Cold-brew Coffee Hack

Like many other people in tech, I drink a lot of coffee and spend far more than I should a month on fresh beans, filter papers and other paraphernalia. Last week I spotted cold brewed coffee on Instagram and had to know more.

Cold-brewed coffee isn't new, it has its roots in Japan where it is known as Kyoto-style coffee. Simply put, coffee grounds are steeped in cold water for 12 hours+ and then enjoyed black, with milk or over ice.

Claimed benefits include:

  • less acidity (easier on the stomach)
  • smoother taste
  • fatty acids and oils remain in-tact
  • added to ice it won't become diluted as quickly as a hot espresso

If you can't wait

I couldn't wait to try it, so I put 50g of beans into my burr grinder and set it to the coarsest setting. I then poured the grounds into a 1L French Press before slowly adding 750ml of room temperature water. I left it two hours and the cupping was a revelation.

I've never served coffee straight from a glass before, so this was quite novel. It's always brewed piping hot with milk or over ice to cool it down. At room temperature there was a new depth of flavour and the brew had a rich aroma. Here I filter the brew with a V60 funnel and paper.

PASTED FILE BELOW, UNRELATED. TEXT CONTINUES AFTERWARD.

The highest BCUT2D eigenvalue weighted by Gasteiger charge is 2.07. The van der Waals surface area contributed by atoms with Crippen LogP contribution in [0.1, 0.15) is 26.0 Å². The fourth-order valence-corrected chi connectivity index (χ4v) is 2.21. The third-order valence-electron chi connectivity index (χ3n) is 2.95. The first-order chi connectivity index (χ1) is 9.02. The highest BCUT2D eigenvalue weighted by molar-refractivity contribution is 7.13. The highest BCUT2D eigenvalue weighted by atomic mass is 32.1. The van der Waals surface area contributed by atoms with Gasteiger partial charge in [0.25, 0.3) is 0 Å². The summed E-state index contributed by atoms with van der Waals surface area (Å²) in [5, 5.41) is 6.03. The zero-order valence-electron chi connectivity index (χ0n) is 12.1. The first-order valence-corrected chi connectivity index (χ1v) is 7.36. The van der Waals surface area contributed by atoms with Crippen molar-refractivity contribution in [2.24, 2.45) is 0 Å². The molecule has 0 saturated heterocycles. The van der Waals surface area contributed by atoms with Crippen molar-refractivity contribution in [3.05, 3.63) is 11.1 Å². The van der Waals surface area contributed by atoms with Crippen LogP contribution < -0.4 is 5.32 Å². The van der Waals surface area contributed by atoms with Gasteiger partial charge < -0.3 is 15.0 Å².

Doing it right

I think two hours is plenty enough for a strong cold-brew, but the likes of Starbucks (who may know better) steep theirs for 20 hours. To do this right and eliminate the additional filtering stage we can purchase a purpose-made cold-brew pot with a fine-mesh reusable filter built-in.

I bought a Hairo 600ml pot for £13.00 which I thought was great value.

Discover new flavours and qualities from your favourite coffees or something new. I'm a big fan of buying fresh beans which are roasted the day before they are shipped. This doesn't come cheap, but once I tried freshly roasted/ground beans anything else tasted stale.

In the UK I've tried these suppliers for beans:

Rave Coffee

Bailies Coffee

Has Bean

Drink up

So no fancy equipment is needed for your first cold-brew or a trip to Starbucks. You don't even have to wait for summer, I've warmed mine up after pouring it out and it still tastes great. Enjoy!

Alex Ellis

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United Kingdom http://alexellis.io/

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